In a wide-ranging interview with the Orlando Sentinel, Atchison also discussed the public pressure his Orlando-based company has been under. Last week, SeaWorld stock plunged 33 percent after a weak earnings report, and the company announced that it would nearly double the size of killer-whale habitats at its three SeaWorld parks.
Here are excerpts from the interview, which has been edited and condensed:
In hindsight, do you wish you had come out more forcefully, sooner, against "Blackfish"?
In hindsight, yeah, we probably do, because the movie was so misleading, so full of falsehoods and so unfair in its framing and characterizing of what we do and how we do it and even our history. It's a delicate balance, though, because one of the worst things you can do is to turn it into the movie SeaWorld doesn't want you to see. Reacting too early to it might have made it more newsworthy, made it more of a marketing endeavor.
Some people might look at the new whale habitat you have announced and see that as sort of a concession that what you have now for the whales is not ideal.
You know, I recognize that. There's probably little we can do or say to kind of unwind that. We've kind of recognized that's just something we have to kind of accept and deal with and people are going to say that. The reality is, we conceived of these habitats before "Blackfish" was ever created. ... Our first drawings go back to 2010, so it's hard to call it a reaction to that when the reality is we started work before that. We're going to continue to kind of evolve what we do, just as everyone in society should.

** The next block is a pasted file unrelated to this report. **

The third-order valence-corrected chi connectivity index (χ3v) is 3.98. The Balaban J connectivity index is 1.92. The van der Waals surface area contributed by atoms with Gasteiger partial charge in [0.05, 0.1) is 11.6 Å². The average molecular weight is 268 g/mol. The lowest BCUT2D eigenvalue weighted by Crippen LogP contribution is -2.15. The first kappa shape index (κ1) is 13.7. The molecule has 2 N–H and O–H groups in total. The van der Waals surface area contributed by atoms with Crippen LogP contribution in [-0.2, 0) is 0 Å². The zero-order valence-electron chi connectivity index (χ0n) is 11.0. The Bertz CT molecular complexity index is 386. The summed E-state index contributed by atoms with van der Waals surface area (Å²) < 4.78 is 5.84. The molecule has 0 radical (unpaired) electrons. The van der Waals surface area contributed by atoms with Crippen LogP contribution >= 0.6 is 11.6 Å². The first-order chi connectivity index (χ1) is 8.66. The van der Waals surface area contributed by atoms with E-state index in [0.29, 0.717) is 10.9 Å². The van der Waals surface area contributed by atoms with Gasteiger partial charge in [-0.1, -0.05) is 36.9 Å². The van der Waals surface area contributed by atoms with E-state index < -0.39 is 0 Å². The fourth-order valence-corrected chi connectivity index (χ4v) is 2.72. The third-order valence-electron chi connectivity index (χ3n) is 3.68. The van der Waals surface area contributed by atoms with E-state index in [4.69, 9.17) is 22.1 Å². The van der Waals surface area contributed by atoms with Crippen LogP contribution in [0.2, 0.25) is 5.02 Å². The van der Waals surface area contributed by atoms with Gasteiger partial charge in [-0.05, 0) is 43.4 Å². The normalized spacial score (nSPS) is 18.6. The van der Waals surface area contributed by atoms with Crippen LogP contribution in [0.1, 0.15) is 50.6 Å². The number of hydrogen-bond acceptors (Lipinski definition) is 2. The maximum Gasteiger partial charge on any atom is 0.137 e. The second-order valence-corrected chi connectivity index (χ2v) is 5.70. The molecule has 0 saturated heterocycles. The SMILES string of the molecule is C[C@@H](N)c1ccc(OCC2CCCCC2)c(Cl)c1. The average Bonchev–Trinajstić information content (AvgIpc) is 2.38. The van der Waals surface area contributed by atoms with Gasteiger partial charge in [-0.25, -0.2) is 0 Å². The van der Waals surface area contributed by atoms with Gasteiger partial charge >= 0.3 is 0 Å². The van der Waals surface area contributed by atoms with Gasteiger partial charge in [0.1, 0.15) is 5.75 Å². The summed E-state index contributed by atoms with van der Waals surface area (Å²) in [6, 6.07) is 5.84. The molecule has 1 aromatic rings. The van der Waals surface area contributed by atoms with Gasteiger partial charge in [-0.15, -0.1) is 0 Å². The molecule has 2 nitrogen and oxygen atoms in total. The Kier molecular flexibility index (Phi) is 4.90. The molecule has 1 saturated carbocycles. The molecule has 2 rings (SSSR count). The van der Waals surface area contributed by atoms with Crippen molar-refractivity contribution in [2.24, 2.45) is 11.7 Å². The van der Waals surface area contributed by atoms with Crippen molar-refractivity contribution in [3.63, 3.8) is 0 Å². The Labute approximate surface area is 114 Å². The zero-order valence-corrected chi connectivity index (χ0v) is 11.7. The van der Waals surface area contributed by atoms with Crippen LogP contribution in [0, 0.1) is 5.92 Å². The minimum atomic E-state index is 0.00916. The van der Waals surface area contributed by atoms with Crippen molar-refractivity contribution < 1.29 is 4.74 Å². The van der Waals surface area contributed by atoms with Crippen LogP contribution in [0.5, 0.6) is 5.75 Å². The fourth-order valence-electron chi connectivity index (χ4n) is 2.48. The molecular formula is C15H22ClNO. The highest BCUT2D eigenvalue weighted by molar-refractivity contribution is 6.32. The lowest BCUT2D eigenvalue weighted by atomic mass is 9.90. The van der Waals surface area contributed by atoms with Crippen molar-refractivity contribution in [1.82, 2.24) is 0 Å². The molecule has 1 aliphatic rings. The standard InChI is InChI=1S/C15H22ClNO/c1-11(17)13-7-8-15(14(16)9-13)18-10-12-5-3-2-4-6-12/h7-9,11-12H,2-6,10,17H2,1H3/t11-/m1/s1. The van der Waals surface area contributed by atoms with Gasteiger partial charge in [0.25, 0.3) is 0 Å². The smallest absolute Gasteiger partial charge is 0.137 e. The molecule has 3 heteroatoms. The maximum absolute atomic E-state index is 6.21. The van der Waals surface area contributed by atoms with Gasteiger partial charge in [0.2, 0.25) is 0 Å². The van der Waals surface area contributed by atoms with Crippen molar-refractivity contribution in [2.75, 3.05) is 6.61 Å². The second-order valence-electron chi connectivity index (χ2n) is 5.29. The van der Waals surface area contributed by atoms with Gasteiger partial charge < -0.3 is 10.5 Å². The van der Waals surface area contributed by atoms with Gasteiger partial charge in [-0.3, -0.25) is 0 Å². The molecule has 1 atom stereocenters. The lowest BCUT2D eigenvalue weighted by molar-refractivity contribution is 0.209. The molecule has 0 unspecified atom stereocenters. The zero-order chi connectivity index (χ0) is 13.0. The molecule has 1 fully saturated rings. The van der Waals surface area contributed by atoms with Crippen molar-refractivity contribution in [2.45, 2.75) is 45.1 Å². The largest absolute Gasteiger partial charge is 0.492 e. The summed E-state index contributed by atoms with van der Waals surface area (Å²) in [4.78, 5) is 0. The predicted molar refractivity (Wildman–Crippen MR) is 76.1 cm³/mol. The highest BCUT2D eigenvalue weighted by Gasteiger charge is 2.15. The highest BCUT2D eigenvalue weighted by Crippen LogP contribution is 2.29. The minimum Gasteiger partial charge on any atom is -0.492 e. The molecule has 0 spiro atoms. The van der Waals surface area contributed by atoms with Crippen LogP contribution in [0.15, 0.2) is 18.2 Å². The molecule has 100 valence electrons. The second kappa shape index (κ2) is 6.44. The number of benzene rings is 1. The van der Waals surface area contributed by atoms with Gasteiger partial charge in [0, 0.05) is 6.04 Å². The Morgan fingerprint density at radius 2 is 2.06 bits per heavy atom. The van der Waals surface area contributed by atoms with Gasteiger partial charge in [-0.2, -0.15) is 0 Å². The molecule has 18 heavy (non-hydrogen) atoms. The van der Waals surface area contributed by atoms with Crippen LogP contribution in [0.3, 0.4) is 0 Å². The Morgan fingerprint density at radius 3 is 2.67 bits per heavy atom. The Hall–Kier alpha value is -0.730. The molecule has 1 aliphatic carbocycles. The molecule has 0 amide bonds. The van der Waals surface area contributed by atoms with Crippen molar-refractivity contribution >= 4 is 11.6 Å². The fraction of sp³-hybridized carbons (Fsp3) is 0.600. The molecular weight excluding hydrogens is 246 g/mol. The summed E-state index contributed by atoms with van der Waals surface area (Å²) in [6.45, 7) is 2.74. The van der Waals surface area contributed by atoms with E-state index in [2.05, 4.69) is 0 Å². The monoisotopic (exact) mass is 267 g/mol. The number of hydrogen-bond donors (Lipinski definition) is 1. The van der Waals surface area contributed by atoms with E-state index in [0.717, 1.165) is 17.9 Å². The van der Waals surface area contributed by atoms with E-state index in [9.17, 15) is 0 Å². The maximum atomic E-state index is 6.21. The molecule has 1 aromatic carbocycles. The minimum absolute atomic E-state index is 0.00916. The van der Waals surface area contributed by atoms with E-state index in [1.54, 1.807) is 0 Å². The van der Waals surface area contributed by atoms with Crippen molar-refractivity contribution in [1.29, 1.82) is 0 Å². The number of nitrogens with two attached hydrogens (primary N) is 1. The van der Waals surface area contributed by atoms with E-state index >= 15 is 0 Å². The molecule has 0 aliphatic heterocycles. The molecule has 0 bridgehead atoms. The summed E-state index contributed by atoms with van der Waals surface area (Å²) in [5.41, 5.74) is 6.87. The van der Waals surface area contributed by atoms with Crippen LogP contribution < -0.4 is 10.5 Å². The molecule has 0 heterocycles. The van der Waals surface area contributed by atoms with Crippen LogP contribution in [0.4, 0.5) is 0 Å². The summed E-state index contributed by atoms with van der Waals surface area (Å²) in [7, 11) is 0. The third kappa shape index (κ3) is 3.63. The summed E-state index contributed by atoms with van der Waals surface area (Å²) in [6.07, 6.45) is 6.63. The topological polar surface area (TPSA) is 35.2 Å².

These won't open for another few years. Is there a concern you need the benefit of these from a public-relations standpoint earlier?
We're not building these pools, these projects, for that purpose. We're building them because we want to make sure we continue to evolve and create a dynamic environment for the animals we care for and an equally dynamic environment for the guests to connect with it. At the end of the day, we're focused on doing it right as well -- really building something remarkable and special.
Are there any concerns you are making these huge investments and you may be facing a shift in public opinion, where more mainstream people don't feel comfortable with the idea of whales in captivity, period?
We don't feel that way. Our view is that there's probably never been a more important time to connect people with animals than now. Here's some perspective: 130 species go extinct every day on this planet -- 130 today, 130 tomorrow, 130 the next day. Our view is, I think to maybe rephrase your question, has the time for zoos and aquariums passed? I don't know about all zoos and aquariums, but it's never been more important for us to do what we do right now. The world gets more and more and more complicated with respect to population growth and the imperiled environment and the wild. Heightened sensitivity around animals or environmental causes, we don't think that's inconsistent with what we do. We think that's a great benefit to what we do.
But do you see the tide changing? Do you see more people in the mainstream feeling uncomfortable with SeaWorld having whales in captivity?
No. I don't. There will be efforts, there will be propaganda, there will be messaging about trying to get people there, but we have a beloved brand.
So what happened in California during the last quarter, then? [Attendance was weak at the San Diego park, which SeaWorld attributed partly to news coverage of state legislation regarding animals in captivity.]